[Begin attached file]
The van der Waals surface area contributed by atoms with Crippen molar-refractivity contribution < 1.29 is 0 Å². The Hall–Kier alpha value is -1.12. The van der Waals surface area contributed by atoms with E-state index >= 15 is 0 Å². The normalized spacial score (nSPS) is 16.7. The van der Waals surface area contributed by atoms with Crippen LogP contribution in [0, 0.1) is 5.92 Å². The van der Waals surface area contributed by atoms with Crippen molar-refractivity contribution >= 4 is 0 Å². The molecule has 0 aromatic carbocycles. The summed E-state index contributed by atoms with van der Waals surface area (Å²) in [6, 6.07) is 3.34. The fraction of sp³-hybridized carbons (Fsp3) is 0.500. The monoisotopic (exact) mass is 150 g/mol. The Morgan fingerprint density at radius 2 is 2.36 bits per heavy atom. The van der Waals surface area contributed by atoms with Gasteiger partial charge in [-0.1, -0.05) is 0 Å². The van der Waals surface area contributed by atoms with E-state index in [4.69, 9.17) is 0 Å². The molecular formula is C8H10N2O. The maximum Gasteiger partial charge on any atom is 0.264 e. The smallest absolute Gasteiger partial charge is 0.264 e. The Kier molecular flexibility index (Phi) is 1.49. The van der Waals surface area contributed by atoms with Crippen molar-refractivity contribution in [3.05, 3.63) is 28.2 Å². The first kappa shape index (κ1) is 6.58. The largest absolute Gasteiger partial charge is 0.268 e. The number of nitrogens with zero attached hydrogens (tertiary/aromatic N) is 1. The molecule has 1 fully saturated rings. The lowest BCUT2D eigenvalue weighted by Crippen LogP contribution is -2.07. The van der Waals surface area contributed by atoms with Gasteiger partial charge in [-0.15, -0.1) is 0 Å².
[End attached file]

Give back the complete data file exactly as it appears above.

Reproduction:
The van der Waals surface area contributed by atoms with Crippen molar-refractivity contribution < 1.29 is 0 Å². The Hall–Kier alpha value is -1.12. The van der Waals surface area contributed by atoms with E-state index >= 15 is 0 Å². The normalized spacial score (nSPS) is 16.7. The van der Waals surface area contributed by atoms with Crippen LogP contribution in [0, 0.1) is 5.92 Å². The van der Waals surface area contributed by atoms with Crippen molar-refractivity contribution >= 4 is 0 Å². The molecule has 0 aromatic carbocycles. The summed E-state index contributed by atoms with van der Waals surface area (Å²) in [6, 6.07) is 3.34. The fraction of sp³-hybridized carbons (Fsp3) is 0.500. The monoisotopic (exact) mass is 150 g/mol. The Morgan fingerprint density at radius 2 is 2.36 bits per heavy atom. The van der Waals surface area contributed by atoms with Gasteiger partial charge in [-0.1, -0.05) is 0 Å². The van der Waals surface area contributed by atoms with E-state index in [4.69, 9.17) is 0 Å². The molecular formula is C8H10N2O. The maximum Gasteiger partial charge on any atom is 0.264 e. The smallest absolute Gasteiger partial charge is 0.264 e. The Kier molecular flexibility index (Phi) is 1.49. The van der Waals surface area contributed by atoms with Crippen molar-refractivity contribution in [3.05, 3.63) is 28.2 Å². The first kappa shape index (κ1) is 6.58. The largest absolute Gasteiger partial charge is 0.268 e. The number of nitrogens with zero attached hydrogens (tertiary/aromatic N) is 1. The molecule has 1 fully saturated rings. The lowest BCUT2D eigenvalue weighted by Crippen LogP contribution is -2.07. The van der Waals surface area contributed by atoms with Gasteiger partial charge in [-0.15, -0.1) is 0 Å².